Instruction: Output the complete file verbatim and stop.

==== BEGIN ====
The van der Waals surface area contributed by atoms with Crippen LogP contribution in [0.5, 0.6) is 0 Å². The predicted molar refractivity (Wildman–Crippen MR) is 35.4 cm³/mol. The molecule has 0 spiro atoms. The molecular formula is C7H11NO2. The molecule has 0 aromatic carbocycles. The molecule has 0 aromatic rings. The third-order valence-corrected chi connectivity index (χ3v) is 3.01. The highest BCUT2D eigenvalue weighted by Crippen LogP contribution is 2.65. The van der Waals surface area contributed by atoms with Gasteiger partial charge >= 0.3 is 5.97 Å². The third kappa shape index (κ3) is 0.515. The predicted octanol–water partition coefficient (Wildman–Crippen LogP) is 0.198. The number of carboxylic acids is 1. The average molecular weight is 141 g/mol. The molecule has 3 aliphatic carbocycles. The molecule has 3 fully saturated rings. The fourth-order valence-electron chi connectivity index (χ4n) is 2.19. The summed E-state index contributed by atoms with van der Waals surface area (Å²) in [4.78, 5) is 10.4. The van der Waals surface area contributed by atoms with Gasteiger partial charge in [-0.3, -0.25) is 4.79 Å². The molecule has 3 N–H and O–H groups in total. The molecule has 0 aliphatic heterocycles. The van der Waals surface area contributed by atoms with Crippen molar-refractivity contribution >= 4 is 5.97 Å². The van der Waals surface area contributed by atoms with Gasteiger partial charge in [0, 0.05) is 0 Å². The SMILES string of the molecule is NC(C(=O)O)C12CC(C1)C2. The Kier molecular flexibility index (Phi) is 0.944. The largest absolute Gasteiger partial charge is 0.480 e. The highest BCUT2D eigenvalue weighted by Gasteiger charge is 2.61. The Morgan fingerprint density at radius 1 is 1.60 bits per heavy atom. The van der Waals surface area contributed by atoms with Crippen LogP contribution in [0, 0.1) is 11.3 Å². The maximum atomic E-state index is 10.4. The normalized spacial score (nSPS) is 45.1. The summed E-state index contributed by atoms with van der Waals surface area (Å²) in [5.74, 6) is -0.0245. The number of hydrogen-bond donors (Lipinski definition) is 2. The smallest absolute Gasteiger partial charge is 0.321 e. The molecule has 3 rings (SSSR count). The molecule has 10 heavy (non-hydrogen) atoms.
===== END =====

The van der Waals surface area contributed by atoms with Crippen LogP contribution in [0.5, 0.6) is 0 Å². The predicted molar refractivity (Wildman–Crippen MR) is 35.4 cm³/mol. The molecule has 0 spiro atoms. The molecular formula is C7H11NO2. The molecule has 0 aromatic carbocycles. The molecule has 0 aromatic rings. The third-order valence-corrected chi connectivity index (χ3v) is 3.01. The highest BCUT2D eigenvalue weighted by Crippen LogP contribution is 2.65. The van der Waals surface area contributed by atoms with Gasteiger partial charge >= 0.3 is 5.97 Å². The third kappa shape index (κ3) is 0.515. The predicted octanol–water partition coefficient (Wildman–Crippen LogP) is 0.198. The number of carboxylic acids is 1. The average molecular weight is 141 g/mol. The molecule has 3 aliphatic carbocycles. The molecule has 3 fully saturated rings. The fourth-order valence-electron chi connectivity index (χ4n) is 2.19. The summed E-state index contributed by atoms with van der Waals surface area (Å²) in [4.78, 5) is 10.4. The van der Waals surface area contributed by atoms with Gasteiger partial charge in [-0.3, -0.25) is 4.79 Å². The molecule has 3 N–H and O–H groups in total. The molecule has 0 aliphatic heterocycles. The van der Waals surface area contributed by atoms with Crippen molar-refractivity contribution >= 4 is 5.97 Å². The van der Waals surface area contributed by atoms with Gasteiger partial charge in [0, 0.05) is 0 Å². The SMILES string of the molecule is NC(C(=O)O)C12CC(C1)C2. The Kier molecular flexibility index (Phi) is 0.944. The largest absolute Gasteiger partial charge is 0.480 e. The highest BCUT2D eigenvalue weighted by Gasteiger charge is 2.61. The Morgan fingerprint density at radius 1 is 1.60 bits per heavy atom. The van der Waals surface area contributed by atoms with Crippen LogP contribution in [0, 0.1) is 11.3 Å². The maximum atomic E-state index is 10.4. The normalized spacial score (nSPS) is 45.1. The summed E-state index contributed by atoms with van der Waals surface area (Å²) in [5.74, 6) is -0.0245. The number of hydrogen-bond donors (Lipinski definition) is 2. The smallest absolute Gasteiger partial charge is 0.321 e. The molecule has 3 rings (SSSR count). The molecule has 10 heavy (non-hydrogen) atoms.